In an effort to help the left-behind pooches get scooped up into welcoming homes and provided with the belly rubs they deserve, photographer Traer Scott started taking powerful closeups of shelter and homeless dogs. Over the past 10 years, Scott, who has a pit bull of her own and volunteers at shelters, has amassed an incredible collection of animal photos. "I found that no matter what, I couldn't bring myself to delete their photos, which were in some cases, the only record of their existence," she wrote on her website.
It's easy to see why the photographer struggled to erase the compelling faces she captured. Each is unique, emanating the soul and emotion of the individual dog. Scott has compiled her Shelter Dog series into several books. Her newest, the forthcoming "Finding Home: Shelter Dogs and Their Stories," published by Princeton Architectural Press 2015, depicts the spirit of innocent animals, and shares their stories of finding permanent families. The images are as beautiful as they are heart-wrenching, and might encourage you to adopt a needy pup in the near future.
"Finding Home" will be available for purchase in September, but we're sharing the stories and faces of a few magnificent mutts below.
Smart, bubbly Layla was surrendered to the shelter by a heartbroken owner whose financial problems had caused her to lose her home. Layla spent about two weeks in the shelter before being adopted by a young couple who were looking forward to having an active dog to visit the dog park and go jogging with.
Nala was surrendered to the shelter because her family did not have time for a dog. She's quite social and became friends with another shelter resident, a little terrier mix named Flynn. Nala and Flynn were adopted together!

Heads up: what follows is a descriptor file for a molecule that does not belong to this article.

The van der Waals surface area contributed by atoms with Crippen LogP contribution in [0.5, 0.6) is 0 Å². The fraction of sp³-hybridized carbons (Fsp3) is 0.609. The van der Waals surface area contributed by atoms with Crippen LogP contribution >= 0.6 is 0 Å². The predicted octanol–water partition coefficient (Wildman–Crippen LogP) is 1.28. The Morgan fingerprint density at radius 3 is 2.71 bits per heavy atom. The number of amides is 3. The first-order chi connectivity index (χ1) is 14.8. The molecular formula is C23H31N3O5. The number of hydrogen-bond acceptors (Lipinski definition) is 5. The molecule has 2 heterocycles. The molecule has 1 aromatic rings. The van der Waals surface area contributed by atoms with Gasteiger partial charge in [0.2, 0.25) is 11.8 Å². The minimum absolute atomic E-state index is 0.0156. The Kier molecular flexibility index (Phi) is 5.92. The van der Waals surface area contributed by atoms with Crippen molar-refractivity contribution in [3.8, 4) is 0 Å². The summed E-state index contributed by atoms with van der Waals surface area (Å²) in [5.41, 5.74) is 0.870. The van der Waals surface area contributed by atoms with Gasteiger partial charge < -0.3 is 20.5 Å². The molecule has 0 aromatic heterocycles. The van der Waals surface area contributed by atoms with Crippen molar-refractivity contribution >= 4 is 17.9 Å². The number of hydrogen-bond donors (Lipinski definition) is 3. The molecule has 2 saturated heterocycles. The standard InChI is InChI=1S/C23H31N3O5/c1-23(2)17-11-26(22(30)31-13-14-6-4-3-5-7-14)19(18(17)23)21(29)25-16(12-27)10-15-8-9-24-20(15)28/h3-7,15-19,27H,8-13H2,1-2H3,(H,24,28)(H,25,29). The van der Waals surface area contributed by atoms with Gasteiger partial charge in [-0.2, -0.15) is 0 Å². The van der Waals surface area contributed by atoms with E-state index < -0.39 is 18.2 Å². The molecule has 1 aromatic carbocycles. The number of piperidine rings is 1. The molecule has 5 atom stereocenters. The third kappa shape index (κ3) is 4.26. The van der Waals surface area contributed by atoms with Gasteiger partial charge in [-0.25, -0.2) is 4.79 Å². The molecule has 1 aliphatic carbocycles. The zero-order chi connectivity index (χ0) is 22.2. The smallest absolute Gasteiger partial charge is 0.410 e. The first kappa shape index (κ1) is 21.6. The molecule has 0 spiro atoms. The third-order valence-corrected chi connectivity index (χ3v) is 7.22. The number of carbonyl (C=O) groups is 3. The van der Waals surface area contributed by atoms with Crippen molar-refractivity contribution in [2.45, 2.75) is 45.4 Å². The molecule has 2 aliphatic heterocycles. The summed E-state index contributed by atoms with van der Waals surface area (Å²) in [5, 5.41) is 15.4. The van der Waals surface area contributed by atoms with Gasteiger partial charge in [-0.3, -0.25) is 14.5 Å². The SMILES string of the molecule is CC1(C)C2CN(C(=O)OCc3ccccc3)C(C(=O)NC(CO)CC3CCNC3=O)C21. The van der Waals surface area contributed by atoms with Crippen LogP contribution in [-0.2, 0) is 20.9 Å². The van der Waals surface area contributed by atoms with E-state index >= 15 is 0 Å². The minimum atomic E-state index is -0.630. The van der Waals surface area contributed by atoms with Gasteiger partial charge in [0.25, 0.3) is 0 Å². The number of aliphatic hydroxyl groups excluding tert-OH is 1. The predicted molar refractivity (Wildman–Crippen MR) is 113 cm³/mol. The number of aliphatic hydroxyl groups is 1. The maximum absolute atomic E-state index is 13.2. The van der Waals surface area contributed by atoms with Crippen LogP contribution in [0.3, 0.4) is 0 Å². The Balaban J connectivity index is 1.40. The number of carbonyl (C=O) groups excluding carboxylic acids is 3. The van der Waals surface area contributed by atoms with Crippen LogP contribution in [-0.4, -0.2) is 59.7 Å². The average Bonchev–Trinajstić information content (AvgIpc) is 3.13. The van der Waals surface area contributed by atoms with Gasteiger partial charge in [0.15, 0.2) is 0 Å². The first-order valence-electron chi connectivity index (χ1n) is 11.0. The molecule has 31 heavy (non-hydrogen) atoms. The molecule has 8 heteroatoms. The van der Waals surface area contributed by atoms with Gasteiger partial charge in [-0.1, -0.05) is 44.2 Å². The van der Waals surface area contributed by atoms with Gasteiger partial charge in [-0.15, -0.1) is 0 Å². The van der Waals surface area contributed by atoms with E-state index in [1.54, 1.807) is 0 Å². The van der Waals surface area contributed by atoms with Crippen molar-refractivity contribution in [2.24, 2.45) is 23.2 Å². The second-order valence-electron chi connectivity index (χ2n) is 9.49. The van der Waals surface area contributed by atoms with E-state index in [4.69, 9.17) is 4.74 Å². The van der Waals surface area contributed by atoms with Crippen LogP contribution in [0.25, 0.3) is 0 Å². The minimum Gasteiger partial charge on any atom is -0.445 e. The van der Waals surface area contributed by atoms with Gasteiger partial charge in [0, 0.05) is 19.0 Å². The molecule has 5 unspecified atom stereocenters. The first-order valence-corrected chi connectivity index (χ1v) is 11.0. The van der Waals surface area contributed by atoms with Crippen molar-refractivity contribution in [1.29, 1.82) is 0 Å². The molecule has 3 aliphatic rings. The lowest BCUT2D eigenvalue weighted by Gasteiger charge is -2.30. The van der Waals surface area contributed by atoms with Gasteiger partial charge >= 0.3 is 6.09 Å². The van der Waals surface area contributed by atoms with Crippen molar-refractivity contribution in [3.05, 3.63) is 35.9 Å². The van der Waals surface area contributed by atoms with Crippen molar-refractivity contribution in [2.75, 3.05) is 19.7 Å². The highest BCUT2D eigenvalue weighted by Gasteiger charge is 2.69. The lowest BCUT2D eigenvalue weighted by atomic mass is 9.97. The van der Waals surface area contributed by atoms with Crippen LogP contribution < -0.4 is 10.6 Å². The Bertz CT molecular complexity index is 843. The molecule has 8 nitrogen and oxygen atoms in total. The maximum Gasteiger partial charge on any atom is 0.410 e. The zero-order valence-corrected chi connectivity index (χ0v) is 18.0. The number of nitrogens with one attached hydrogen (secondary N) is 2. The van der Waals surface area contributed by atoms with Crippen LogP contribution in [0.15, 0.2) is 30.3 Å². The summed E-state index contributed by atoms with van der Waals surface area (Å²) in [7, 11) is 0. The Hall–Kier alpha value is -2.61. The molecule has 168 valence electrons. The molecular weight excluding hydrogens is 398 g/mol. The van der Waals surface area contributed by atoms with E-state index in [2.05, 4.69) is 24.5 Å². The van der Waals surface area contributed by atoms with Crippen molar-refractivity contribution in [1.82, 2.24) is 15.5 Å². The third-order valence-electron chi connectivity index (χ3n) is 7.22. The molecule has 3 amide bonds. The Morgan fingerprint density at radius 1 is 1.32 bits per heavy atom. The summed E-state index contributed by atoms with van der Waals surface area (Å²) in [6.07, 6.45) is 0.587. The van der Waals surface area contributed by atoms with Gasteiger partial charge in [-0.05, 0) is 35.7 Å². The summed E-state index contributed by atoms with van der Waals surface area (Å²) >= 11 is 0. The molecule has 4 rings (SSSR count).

A young woman bough Muffy mix but did not want to do the work of house training her. She left the dog with her mother, who did not have time to care for a dog, so Muffy was surrendered to the shelter as a one-year-old. Tiny Muffy spent just six days at the shelter and now lives with a big, happy pit bull in her new home. The two are best friends.
Nanook, who was named by shelter staff after the dog in the 1987 film "The Lost Boys," was found as a stray playing in the parking lot of the local electric company. He was untrained and badly behaved, but after evaluations, shelter staff soon saw a softer side to him and committed him to a strict training program. After several months of boot camp, he was adopted into a wonderful home.
Teddy was picked up as a stray, and his goofy charm and lack of manners were immediately noticed by shelter staff. He constantly jumped on people and was very mouthy, which, given his large size, made potential adopters nervous. Volunteers and staff worked with him on basic obedience and socialization, and after several months he was finally adopted by a brother and sister who had seen his photo online. They were willing to put in the time needed to train Teddy and help him to thrive in a loving environment.